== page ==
Case one: a neighbor family whom we have known for many years. We got messages when we were on our trip that the wife was ill, attributed to malaria (as most things are initially) but with an uneven and incomplete recovery. By the time she came to see Scott there was no definable physical illness, but he treated her for gastritis/ulcers and anxiety. She told me that she needed to stay with her parents for a while, because her house and kitchen were "not good". Hmmm. I thought this was probably a typical marriage dynamic, women are relatively voiceless and use temporary separations or vague illness to draw attention to their needs. But as it dragged on, I talked to the husband, and a deeper story came out. The land they live on is owned by his uncle and others in the clan, not himself. His first wife and child died while staying there. This wife, even though a decade has passed, believes that the land-owner relatives are trying to curse her to get the family off the land so they can sell it for cash. She has run for her life. He seems to find the fear legitimate, and wants to move, to land he owns nearby. But that means building a new house, from scratch (mud and poles, actually). Our medical advice? Do not run away from curses that can not harm you because God is more powerful than greedy clansmen. But do consider whether this is an opportunity to show love for your wife and kids, and choose a better environment for all of them, by moving.
Case two: a friend of a friend, a lady I had never met, wrote an eloquent letter of desperation, then came to visit. My friend confirmed that though she teaches at a primary school, she's rarely paid, and that this lady's husband does not care for her because of his alcohol problem. The woman was concerned because her 1 year old had been ill three times recently. She is not from Bundibugyo, and she believes people are against her as an outsider. Her only recourse in the marriage, really, is to turn to her male relatives to put pressure on her husband's family (they are both from another district). Her presumably ill child looked fine to me, perky and cute and babbling and walking. Medical advice? A small gift to help her with transport to go to her relatives, the only people who could really solve her problems.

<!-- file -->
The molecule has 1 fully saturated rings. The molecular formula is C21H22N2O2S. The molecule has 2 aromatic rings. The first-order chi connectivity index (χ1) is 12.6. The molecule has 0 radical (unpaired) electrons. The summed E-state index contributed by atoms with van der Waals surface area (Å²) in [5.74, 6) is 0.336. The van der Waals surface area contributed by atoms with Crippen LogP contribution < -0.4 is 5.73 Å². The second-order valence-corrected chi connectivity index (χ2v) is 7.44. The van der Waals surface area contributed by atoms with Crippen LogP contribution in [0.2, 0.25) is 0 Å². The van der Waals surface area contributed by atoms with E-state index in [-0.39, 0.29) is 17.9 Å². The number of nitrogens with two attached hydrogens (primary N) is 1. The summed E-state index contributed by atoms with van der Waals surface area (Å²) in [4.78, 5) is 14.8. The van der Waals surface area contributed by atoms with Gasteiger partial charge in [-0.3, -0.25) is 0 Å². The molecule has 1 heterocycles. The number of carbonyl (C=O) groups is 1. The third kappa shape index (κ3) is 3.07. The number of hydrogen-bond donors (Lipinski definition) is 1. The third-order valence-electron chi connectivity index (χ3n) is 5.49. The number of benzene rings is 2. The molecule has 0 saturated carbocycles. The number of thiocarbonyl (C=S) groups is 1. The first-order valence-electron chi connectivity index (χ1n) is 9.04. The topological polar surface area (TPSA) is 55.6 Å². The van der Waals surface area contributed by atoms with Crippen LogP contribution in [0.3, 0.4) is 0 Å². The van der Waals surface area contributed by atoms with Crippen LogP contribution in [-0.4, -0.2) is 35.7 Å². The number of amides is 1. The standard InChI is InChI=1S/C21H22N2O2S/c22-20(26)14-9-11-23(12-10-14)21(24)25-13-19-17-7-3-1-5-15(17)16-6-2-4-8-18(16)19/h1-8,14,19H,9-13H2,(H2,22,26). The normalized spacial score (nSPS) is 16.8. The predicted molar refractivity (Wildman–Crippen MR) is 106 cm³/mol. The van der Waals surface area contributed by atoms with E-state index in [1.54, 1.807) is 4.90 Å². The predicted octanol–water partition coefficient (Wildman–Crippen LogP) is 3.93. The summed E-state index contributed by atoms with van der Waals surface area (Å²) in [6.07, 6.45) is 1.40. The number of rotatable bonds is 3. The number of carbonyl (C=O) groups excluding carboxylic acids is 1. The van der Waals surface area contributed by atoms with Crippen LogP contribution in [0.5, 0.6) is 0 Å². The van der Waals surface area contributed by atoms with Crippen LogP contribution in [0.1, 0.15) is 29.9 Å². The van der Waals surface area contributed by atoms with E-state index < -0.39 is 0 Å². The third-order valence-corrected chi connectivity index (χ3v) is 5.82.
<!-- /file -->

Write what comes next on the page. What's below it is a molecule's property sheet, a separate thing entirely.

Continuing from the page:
Case three: Another young woman who has come here to work, her tall thin frame and deeply black skin marking her as a Northerner and clear outsider. Almost as soon as she arrived, she fell ill. At first it seemed like a typical dysentery one might encounter in a new place, then possibly malaria or typhoid . . but as it dragged on into the second week, with lots of nausea and abdominal pain, we thought again of ulcers. These have a bacterial component, but the stress which she feels here clearly contributes to the acid environment of her stomach in which bacteria can grow. She is far from her family in an insular culture that excludes foreigners (even those from within Uganda), a sincere Christian trying to work in a corrupt health system, and a quiet woman trying to supervise recalcitrant staff. Medical advice? Treat ulcers, but connect with other young women, offer friendship and food, and bring two ladies home after church to pray for her, who also welcomed her and thanked her for returning.
In all of these cases there were physical symptoms of illness, but a pill would not reverse the underlying social and spiritual and emotional discord. Wholeness takes a listening ear, better language skills, more time, persistence in relationship. Wholeness demands more of the healer. More than we have to give. Trusting that in our weakness God's power comes.